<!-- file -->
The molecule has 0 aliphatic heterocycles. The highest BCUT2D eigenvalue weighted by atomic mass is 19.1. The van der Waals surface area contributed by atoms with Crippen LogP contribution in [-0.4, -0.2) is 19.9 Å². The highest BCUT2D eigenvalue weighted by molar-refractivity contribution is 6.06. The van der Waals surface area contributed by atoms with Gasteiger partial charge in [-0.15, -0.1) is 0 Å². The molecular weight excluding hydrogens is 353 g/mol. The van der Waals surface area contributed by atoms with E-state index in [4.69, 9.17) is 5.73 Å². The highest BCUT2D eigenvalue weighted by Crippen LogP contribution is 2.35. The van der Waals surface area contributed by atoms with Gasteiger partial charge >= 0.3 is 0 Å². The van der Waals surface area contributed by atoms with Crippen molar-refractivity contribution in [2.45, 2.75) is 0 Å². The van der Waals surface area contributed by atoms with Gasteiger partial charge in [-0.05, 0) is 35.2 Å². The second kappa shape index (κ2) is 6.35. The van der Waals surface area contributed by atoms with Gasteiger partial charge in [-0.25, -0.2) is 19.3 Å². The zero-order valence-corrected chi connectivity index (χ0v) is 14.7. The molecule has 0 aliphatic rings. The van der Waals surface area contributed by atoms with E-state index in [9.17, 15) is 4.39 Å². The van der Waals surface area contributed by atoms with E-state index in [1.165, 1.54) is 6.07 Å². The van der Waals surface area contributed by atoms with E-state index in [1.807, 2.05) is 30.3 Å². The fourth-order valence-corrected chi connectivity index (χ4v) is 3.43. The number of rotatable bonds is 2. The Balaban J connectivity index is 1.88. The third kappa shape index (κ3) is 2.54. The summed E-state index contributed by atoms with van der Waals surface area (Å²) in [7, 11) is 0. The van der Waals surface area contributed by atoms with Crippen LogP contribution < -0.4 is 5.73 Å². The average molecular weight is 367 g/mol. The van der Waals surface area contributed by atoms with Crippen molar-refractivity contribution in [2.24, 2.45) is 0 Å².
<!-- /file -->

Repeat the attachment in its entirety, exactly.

The molecule has 0 aliphatic heterocycles. The highest BCUT2D eigenvalue weighted by atomic mass is 19.1. The van der Waals surface area contributed by atoms with Crippen LogP contribution in [-0.4, -0.2) is 19.9 Å². The highest BCUT2D eigenvalue weighted by molar-refractivity contribution is 6.06. The van der Waals surface area contributed by atoms with Gasteiger partial charge in [-0.15, -0.1) is 0 Å². The molecular weight excluding hydrogens is 353 g/mol. The van der Waals surface area contributed by atoms with E-state index in [4.69, 9.17) is 5.73 Å². The highest BCUT2D eigenvalue weighted by Crippen LogP contribution is 2.35. The van der Waals surface area contributed by atoms with Gasteiger partial charge >= 0.3 is 0 Å². The van der Waals surface area contributed by atoms with Crippen molar-refractivity contribution in [2.45, 2.75) is 0 Å². The van der Waals surface area contributed by atoms with Gasteiger partial charge in [-0.05, 0) is 35.2 Å². The second kappa shape index (κ2) is 6.35. The van der Waals surface area contributed by atoms with Gasteiger partial charge in [-0.25, -0.2) is 19.3 Å². The zero-order valence-corrected chi connectivity index (χ0v) is 14.7. The molecule has 0 aliphatic rings. The van der Waals surface area contributed by atoms with E-state index in [9.17, 15) is 4.39 Å². The van der Waals surface area contributed by atoms with E-state index in [1.165, 1.54) is 6.07 Å². The van der Waals surface area contributed by atoms with E-state index in [1.807, 2.05) is 30.3 Å². The fourth-order valence-corrected chi connectivity index (χ4v) is 3.43. The number of rotatable bonds is 2. The Balaban J connectivity index is 1.88. The third kappa shape index (κ3) is 2.54. The summed E-state index contributed by atoms with van der Waals surface area (Å²) in [7, 11) is 0. The van der Waals surface area contributed by atoms with Crippen LogP contribution < -0.4 is 5.73 Å². The average molecular weight is 367 g/mol. The van der Waals surface area contributed by atoms with Crippen molar-refractivity contribution in [2.24, 2.45) is 0 Å².